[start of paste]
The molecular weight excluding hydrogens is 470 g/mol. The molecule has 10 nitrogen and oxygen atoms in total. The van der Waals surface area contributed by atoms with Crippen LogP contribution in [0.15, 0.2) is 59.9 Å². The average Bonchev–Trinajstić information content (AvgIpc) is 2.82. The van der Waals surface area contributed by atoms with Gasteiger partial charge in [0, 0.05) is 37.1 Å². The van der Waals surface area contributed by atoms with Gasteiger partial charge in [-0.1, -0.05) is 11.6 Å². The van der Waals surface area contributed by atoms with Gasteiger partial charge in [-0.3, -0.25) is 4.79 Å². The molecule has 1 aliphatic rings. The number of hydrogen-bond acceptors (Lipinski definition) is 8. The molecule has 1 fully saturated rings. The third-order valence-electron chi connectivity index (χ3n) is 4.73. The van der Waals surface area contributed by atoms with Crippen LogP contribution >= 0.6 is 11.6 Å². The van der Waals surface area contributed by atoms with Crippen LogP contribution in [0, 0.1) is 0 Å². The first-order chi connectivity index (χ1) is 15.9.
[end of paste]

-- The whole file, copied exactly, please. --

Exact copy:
The molecular weight excluding hydrogens is 470 g/mol. The molecule has 10 nitrogen and oxygen atoms in total. The van der Waals surface area contributed by atoms with Crippen LogP contribution in [0.15, 0.2) is 59.9 Å². The average Bonchev–Trinajstić information content (AvgIpc) is 2.82. The van der Waals surface area contributed by atoms with Gasteiger partial charge in [0, 0.05) is 37.1 Å². The van der Waals surface area contributed by atoms with Gasteiger partial charge in [-0.1, -0.05) is 11.6 Å². The van der Waals surface area contributed by atoms with Gasteiger partial charge in [-0.3, -0.25) is 4.79 Å². The molecule has 1 aliphatic rings. The number of hydrogen-bond acceptors (Lipinski definition) is 8. The molecule has 1 fully saturated rings. The third-order valence-electron chi connectivity index (χ3n) is 4.73. The van der Waals surface area contributed by atoms with Crippen LogP contribution >= 0.6 is 11.6 Å². The van der Waals surface area contributed by atoms with Crippen LogP contribution in [0, 0.1) is 0 Å². The first-order chi connectivity index (χ1) is 15.9.